Samsung, on the other hand, has been running exemplary recovery programs globally to refurbish more e-waste products. And by 2030, Samsung has decided to collect 15 billion pounds of electronics all over the world by 2030 against 6.2 billion pounds collected in 2017.

 

Action to be taken to put it to bed

Simply recycling doesn’t solve the whole problem of e-waste, yet creating awareness through educational videos and certain online campaigns would help establish clarity of what e-waste does to health when exposed to an open environment. 

 

In case, if you are a product manufacturer or seller, try discount and incentive strategies. Because, as every business is customer-centric, focusing only on the environment isn’t sufficient to make customers go with the recycling process.

 

Moreover, tech companies, especially those who are in the making, can go with trial programs, where the products can be revived back to its original form. By doing so, there would be employment generation in a better way and also, there won’t be any deleterious damages caused to the workers’ health.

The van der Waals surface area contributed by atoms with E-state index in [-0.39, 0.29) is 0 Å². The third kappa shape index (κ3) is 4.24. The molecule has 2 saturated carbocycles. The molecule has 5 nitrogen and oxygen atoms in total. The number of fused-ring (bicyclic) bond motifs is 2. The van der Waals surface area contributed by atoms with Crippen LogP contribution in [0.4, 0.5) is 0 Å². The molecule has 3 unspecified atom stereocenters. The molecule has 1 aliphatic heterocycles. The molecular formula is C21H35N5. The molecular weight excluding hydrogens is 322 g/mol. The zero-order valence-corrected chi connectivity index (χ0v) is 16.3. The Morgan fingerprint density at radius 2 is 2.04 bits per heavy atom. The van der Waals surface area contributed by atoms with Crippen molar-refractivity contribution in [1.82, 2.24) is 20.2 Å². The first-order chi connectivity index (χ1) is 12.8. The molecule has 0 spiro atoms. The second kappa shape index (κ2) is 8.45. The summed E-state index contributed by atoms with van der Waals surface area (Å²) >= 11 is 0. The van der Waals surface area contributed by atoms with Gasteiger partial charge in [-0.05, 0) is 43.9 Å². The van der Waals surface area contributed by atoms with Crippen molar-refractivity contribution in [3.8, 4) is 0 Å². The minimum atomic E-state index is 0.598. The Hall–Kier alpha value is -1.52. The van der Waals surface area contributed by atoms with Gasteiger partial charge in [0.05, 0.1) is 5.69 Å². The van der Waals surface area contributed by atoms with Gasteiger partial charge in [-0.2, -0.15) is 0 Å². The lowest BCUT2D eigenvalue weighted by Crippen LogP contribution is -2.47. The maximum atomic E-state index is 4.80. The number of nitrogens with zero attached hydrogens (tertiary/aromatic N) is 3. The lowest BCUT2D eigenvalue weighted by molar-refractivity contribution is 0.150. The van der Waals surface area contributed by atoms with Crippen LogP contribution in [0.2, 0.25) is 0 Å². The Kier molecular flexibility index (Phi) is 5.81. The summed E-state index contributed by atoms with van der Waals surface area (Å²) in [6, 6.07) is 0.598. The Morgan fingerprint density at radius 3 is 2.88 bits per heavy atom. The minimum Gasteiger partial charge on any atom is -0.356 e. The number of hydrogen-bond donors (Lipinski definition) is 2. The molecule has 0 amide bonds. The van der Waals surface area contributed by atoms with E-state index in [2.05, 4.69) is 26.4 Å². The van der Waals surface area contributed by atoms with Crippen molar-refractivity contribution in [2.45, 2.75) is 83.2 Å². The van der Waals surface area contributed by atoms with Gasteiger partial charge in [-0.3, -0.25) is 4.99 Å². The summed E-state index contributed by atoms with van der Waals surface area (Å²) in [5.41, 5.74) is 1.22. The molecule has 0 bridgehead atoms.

Furthermore, consumer-tech manufacturing companies should also set up a governing body to look after e-waste activities and keep a check on it regularly. This would make sure that the transition of e-waste properly takes place, and recycled at the factory under observation. Not the least, everything needs to be well recorded, i.e. the tons of e-waste refurbished and recycled into a complete product again.

 

Finally, the government, who’s the legal and legitimate body, should frame certain federal laws that could curtail discarding e-waste in the open. Or hefty fines should be imposed on the ones who get caught in the act of polluting the environment by depositing chemicals in the open land.